It’s hardly surprising that less than flowery opinions have been shared by Zimbabweans who are now faced by the prospect of a significant price increase on devices and already expensive mobile communication services.
The fact is the waiver on duty for mobile handsets and computers has contributed to the huge uptake in mobile and internet services.
An impressive mobile penetration rate and growing internet access mostly through mobile devices has helped in the huge uptake of add-on services like mobile money. It’s something that every startup always harps on when justifying any ambitious growth figures.
Unfortunately this impressive run is something that is now being used as justification for the introduction of taxes that will likely slow down or impede the sector’s growth.
Its very clear that the country’s leadership figured out that technology has such a consistent earning potential in the face of tough macro-economic conditions that it can and should play a bigger part in the ZIM ASSET equation.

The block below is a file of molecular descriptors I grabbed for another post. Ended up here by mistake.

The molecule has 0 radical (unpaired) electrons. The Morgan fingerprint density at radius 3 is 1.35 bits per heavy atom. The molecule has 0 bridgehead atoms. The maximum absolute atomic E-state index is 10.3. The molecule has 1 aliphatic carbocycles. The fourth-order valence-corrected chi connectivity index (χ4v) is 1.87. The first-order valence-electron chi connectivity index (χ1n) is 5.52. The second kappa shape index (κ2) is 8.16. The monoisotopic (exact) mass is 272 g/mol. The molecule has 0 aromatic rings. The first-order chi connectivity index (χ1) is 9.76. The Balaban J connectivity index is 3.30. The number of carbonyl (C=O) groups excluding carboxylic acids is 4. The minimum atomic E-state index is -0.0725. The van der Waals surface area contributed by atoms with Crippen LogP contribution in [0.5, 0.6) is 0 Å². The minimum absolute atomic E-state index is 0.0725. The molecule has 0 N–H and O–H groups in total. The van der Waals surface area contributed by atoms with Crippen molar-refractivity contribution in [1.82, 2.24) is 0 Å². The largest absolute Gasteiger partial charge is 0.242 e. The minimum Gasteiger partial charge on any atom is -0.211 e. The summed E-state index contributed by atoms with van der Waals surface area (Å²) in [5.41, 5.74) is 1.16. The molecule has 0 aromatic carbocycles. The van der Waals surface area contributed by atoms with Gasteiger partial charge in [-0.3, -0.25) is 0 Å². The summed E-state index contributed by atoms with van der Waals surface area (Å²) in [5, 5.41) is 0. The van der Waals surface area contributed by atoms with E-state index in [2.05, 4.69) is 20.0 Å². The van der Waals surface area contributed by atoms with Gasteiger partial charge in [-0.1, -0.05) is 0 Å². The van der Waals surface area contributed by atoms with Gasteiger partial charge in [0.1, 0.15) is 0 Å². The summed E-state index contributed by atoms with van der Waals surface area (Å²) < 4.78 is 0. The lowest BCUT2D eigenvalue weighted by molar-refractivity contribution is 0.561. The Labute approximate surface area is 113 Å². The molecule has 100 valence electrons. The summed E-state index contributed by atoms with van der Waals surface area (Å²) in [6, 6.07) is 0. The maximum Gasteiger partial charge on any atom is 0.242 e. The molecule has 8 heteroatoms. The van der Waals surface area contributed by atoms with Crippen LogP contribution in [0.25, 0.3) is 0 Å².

Last year a tax was approved on network operators to fund the elections and the same mobile networks were asked to fork out $137.5 million each for license renewals. The milking didn’t stop there though.
At the beginning of this year a 5 cents charge was attached to every mobile money transfer. Then of course there’s the $1 a day state levy that airtime and street vendors (including the average Joe selling chargers and phone covers at Copa Cabana) have recently been slapped with.
How sustainable is this approach? Should mobile network operators and any other service in that spectrum always bear the grunt of an illiquid economy? Looking at the new taxes on mobile phone imports, what will happen to service providers and employers in this line of trade? Business will get tougher, something that doesn’t provide relief for everyone in the long term.
If technology is proving to be a shining beacon in a depressed economy then why not enable it rather than tax it? Instead of enacting policies that support tech growth and investment every fiscal season has meant a more creative of having tech services line the state coffers.
Isn’t it wiser to expand the opportunity rather than slowly and systematically kill the goose that has been laying the golden egg?
What other options do you think the Government should explore instead of raising taxes on anything tech and mobile communications related?